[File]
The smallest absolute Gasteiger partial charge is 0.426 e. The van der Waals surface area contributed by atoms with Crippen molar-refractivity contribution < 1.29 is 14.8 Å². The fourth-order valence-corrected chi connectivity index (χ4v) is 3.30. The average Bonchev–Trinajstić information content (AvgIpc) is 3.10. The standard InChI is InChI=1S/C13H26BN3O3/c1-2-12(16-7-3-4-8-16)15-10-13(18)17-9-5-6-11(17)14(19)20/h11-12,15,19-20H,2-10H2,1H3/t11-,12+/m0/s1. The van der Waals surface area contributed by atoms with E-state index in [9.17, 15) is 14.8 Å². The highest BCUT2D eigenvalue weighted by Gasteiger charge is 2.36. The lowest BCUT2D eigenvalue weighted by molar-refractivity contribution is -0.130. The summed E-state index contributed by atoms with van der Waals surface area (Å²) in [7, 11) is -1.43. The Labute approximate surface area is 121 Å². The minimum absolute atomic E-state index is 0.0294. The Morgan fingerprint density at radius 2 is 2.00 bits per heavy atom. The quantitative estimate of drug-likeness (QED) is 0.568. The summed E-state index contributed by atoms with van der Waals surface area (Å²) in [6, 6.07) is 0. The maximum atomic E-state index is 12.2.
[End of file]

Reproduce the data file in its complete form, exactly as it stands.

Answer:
The smallest absolute Gasteiger partial charge is 0.426 e. The van der Waals surface area contributed by atoms with Crippen molar-refractivity contribution < 1.29 is 14.8 Å². The fourth-order valence-corrected chi connectivity index (χ4v) is 3.30. The average Bonchev–Trinajstić information content (AvgIpc) is 3.10. The standard InChI is InChI=1S/C13H26BN3O3/c1-2-12(16-7-3-4-8-16)15-10-13(18)17-9-5-6-11(17)14(19)20/h11-12,15,19-20H,2-10H2,1H3/t11-,12+/m0/s1. The van der Waals surface area contributed by atoms with E-state index in [9.17, 15) is 14.8 Å². The highest BCUT2D eigenvalue weighted by Gasteiger charge is 2.36. The lowest BCUT2D eigenvalue weighted by molar-refractivity contribution is -0.130. The summed E-state index contributed by atoms with van der Waals surface area (Å²) in [7, 11) is -1.43. The Labute approximate surface area is 121 Å². The minimum absolute atomic E-state index is 0.0294. The Morgan fingerprint density at radius 2 is 2.00 bits per heavy atom. The quantitative estimate of drug-likeness (QED) is 0.568. The summed E-state index contributed by atoms with van der Waals surface area (Å²) in [6, 6.07) is 0. The maximum atomic E-state index is 12.2.